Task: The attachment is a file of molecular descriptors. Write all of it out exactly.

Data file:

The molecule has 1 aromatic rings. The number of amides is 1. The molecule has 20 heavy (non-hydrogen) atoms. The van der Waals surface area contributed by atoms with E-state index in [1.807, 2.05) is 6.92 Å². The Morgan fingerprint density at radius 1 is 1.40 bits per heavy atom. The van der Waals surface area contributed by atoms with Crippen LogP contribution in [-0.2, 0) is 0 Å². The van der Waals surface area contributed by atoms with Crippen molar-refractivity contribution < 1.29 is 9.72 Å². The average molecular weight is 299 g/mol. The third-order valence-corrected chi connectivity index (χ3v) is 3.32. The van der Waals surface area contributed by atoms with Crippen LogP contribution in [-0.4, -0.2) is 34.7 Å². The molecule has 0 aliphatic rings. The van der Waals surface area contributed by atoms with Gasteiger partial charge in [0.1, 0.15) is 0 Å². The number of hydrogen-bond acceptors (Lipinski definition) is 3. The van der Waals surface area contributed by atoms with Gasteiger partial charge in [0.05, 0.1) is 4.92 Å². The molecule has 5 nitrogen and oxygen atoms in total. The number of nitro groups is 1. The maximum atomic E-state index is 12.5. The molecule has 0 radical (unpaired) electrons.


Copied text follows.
The molecule has 1 aromatic rings. The number of amides is 1. The molecule has 20 heavy (non-hydrogen) atoms. The van der Waals surface area contributed by atoms with E-state index in [1.807, 2.05) is 6.92 Å². The Morgan fingerprint density at radius 1 is 1.40 bits per heavy atom. The van der Waals surface area contributed by atoms with Crippen LogP contribution in [-0.2, 0) is 0 Å². The van der Waals surface area contributed by atoms with Crippen molar-refractivity contribution < 1.29 is 9.72 Å². The average molecular weight is 299 g/mol. The third-order valence-corrected chi connectivity index (χ3v) is 3.32. The van der Waals surface area contributed by atoms with Crippen LogP contribution in [-0.4, -0.2) is 34.7 Å². The molecule has 0 aliphatic rings. The van der Waals surface area contributed by atoms with Gasteiger partial charge in [0.1, 0.15) is 0 Å². The number of hydrogen-bond acceptors (Lipinski definition) is 3. The van der Waals surface area contributed by atoms with Gasteiger partial charge in [0.05, 0.1) is 4.92 Å². The molecule has 5 nitrogen and oxygen atoms in total. The number of nitro groups is 1. The maximum atomic E-state index is 12.5. The molecule has 0 radical (unpaired) electrons.